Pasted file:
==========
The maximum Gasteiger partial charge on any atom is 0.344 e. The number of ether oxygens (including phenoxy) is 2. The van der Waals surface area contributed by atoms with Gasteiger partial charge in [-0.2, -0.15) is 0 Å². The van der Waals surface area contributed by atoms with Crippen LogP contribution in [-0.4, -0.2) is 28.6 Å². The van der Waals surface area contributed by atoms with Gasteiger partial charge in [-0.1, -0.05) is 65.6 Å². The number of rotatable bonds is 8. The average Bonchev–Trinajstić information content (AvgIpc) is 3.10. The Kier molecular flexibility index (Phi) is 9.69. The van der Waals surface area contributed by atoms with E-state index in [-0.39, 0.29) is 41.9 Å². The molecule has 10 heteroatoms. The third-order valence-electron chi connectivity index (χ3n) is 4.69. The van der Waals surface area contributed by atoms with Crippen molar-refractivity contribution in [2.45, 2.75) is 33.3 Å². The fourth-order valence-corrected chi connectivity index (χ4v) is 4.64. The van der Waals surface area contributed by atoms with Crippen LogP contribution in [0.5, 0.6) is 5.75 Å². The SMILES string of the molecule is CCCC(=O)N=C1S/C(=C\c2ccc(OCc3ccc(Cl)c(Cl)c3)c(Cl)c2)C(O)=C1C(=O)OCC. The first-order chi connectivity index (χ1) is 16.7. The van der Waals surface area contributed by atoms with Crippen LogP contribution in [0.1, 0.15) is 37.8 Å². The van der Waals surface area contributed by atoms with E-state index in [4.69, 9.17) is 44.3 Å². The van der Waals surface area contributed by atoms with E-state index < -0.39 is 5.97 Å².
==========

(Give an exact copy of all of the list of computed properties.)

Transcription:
The maximum Gasteiger partial charge on any atom is 0.344 e. The number of ether oxygens (including phenoxy) is 2. The van der Waals surface area contributed by atoms with Gasteiger partial charge in [-0.2, -0.15) is 0 Å². The van der Waals surface area contributed by atoms with Crippen LogP contribution in [-0.4, -0.2) is 28.6 Å². The van der Waals surface area contributed by atoms with Gasteiger partial charge in [-0.1, -0.05) is 65.6 Å². The number of rotatable bonds is 8. The average Bonchev–Trinajstić information content (AvgIpc) is 3.10. The Kier molecular flexibility index (Phi) is 9.69. The van der Waals surface area contributed by atoms with E-state index in [-0.39, 0.29) is 41.9 Å². The molecule has 10 heteroatoms. The third-order valence-electron chi connectivity index (χ3n) is 4.69. The van der Waals surface area contributed by atoms with Crippen molar-refractivity contribution in [2.45, 2.75) is 33.3 Å². The fourth-order valence-corrected chi connectivity index (χ4v) is 4.64. The van der Waals surface area contributed by atoms with Crippen LogP contribution in [0.5, 0.6) is 5.75 Å². The SMILES string of the molecule is CCCC(=O)N=C1S/C(=C\c2ccc(OCc3ccc(Cl)c(Cl)c3)c(Cl)c2)C(O)=C1C(=O)OCC. The first-order chi connectivity index (χ1) is 16.7. The van der Waals surface area contributed by atoms with Crippen LogP contribution in [0.1, 0.15) is 37.8 Å². The van der Waals surface area contributed by atoms with E-state index in [4.69, 9.17) is 44.3 Å². The van der Waals surface area contributed by atoms with E-state index < -0.39 is 5.97 Å².